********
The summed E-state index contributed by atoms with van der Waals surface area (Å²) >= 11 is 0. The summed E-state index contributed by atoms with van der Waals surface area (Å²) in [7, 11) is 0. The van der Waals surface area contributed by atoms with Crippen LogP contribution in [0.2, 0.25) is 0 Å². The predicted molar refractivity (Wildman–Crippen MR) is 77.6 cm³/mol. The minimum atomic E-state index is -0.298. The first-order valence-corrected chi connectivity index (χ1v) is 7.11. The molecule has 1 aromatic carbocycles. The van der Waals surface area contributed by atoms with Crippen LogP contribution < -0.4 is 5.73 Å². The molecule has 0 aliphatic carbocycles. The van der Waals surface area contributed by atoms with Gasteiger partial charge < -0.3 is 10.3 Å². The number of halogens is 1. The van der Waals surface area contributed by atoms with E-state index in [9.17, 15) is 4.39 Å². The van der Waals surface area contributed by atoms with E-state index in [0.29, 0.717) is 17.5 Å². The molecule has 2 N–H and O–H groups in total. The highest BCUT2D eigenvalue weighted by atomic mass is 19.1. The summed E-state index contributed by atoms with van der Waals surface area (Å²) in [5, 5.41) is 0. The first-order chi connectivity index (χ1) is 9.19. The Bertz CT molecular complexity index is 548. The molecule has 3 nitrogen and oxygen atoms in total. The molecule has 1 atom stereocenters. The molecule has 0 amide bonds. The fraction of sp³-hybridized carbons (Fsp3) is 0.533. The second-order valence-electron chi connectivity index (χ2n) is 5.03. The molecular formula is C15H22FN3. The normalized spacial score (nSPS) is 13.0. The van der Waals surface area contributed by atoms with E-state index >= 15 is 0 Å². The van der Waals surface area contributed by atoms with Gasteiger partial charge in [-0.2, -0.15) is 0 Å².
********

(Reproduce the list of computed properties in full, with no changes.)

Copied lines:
The summed E-state index contributed by atoms with van der Waals surface area (Å²) >= 11 is 0. The summed E-state index contributed by atoms with van der Waals surface area (Å²) in [7, 11) is 0. The van der Waals surface area contributed by atoms with Crippen LogP contribution in [0.2, 0.25) is 0 Å². The predicted molar refractivity (Wildman–Crippen MR) is 77.6 cm³/mol. The minimum atomic E-state index is -0.298. The first-order valence-corrected chi connectivity index (χ1v) is 7.11. The molecule has 1 aromatic carbocycles. The van der Waals surface area contributed by atoms with Crippen LogP contribution < -0.4 is 5.73 Å². The molecule has 0 aliphatic carbocycles. The van der Waals surface area contributed by atoms with Gasteiger partial charge < -0.3 is 10.3 Å². The number of halogens is 1. The van der Waals surface area contributed by atoms with E-state index in [9.17, 15) is 4.39 Å². The van der Waals surface area contributed by atoms with E-state index in [0.29, 0.717) is 17.5 Å². The molecule has 2 N–H and O–H groups in total. The highest BCUT2D eigenvalue weighted by atomic mass is 19.1. The summed E-state index contributed by atoms with van der Waals surface area (Å²) in [5, 5.41) is 0. The first-order chi connectivity index (χ1) is 9.19. The Bertz CT molecular complexity index is 548. The molecule has 3 nitrogen and oxygen atoms in total. The molecule has 1 atom stereocenters. The molecule has 0 amide bonds. The fraction of sp³-hybridized carbons (Fsp3) is 0.533. The second-order valence-electron chi connectivity index (χ2n) is 5.03. The molecular formula is C15H22FN3. The normalized spacial score (nSPS) is 13.0. The van der Waals surface area contributed by atoms with E-state index >= 15 is 0 Å². The van der Waals surface area contributed by atoms with Gasteiger partial charge in [-0.2, -0.15) is 0 Å².